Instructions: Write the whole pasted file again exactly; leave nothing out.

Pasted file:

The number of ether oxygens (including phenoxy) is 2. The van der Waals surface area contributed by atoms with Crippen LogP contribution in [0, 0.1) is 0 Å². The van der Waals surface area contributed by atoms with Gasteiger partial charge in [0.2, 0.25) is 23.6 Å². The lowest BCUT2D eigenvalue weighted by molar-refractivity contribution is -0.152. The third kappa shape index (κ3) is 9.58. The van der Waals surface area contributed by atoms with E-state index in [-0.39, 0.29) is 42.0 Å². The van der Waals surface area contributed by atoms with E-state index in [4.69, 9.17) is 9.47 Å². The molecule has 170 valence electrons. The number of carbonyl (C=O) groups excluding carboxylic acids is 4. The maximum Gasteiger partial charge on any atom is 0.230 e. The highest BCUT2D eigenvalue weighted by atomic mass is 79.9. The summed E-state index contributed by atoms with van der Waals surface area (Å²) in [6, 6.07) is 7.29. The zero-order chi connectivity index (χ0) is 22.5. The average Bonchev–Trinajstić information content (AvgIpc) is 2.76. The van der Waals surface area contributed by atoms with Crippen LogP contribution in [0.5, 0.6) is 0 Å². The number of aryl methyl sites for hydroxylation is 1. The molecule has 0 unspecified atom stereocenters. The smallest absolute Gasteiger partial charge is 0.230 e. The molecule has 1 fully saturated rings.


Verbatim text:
The number of ether oxygens (including phenoxy) is 2. The van der Waals surface area contributed by atoms with Crippen LogP contribution in [0, 0.1) is 0 Å². The van der Waals surface area contributed by atoms with Gasteiger partial charge in [0.2, 0.25) is 23.6 Å². The lowest BCUT2D eigenvalue weighted by molar-refractivity contribution is -0.152. The third kappa shape index (κ3) is 9.58. The van der Waals surface area contributed by atoms with E-state index in [-0.39, 0.29) is 42.0 Å². The van der Waals surface area contributed by atoms with E-state index in [4.69, 9.17) is 9.47 Å². The molecule has 170 valence electrons. The number of carbonyl (C=O) groups excluding carboxylic acids is 4. The maximum Gasteiger partial charge on any atom is 0.230 e. The highest BCUT2D eigenvalue weighted by atomic mass is 79.9. The summed E-state index contributed by atoms with van der Waals surface area (Å²) in [6, 6.07) is 7.29. The zero-order chi connectivity index (χ0) is 22.5. The average Bonchev–Trinajstić information content (AvgIpc) is 2.76. The van der Waals surface area contributed by atoms with Crippen LogP contribution in [0.5, 0.6) is 0 Å². The number of aryl methyl sites for hydroxylation is 1. The molecule has 0 unspecified atom stereocenters. The smallest absolute Gasteiger partial charge is 0.230 e. The molecule has 1 fully saturated rings.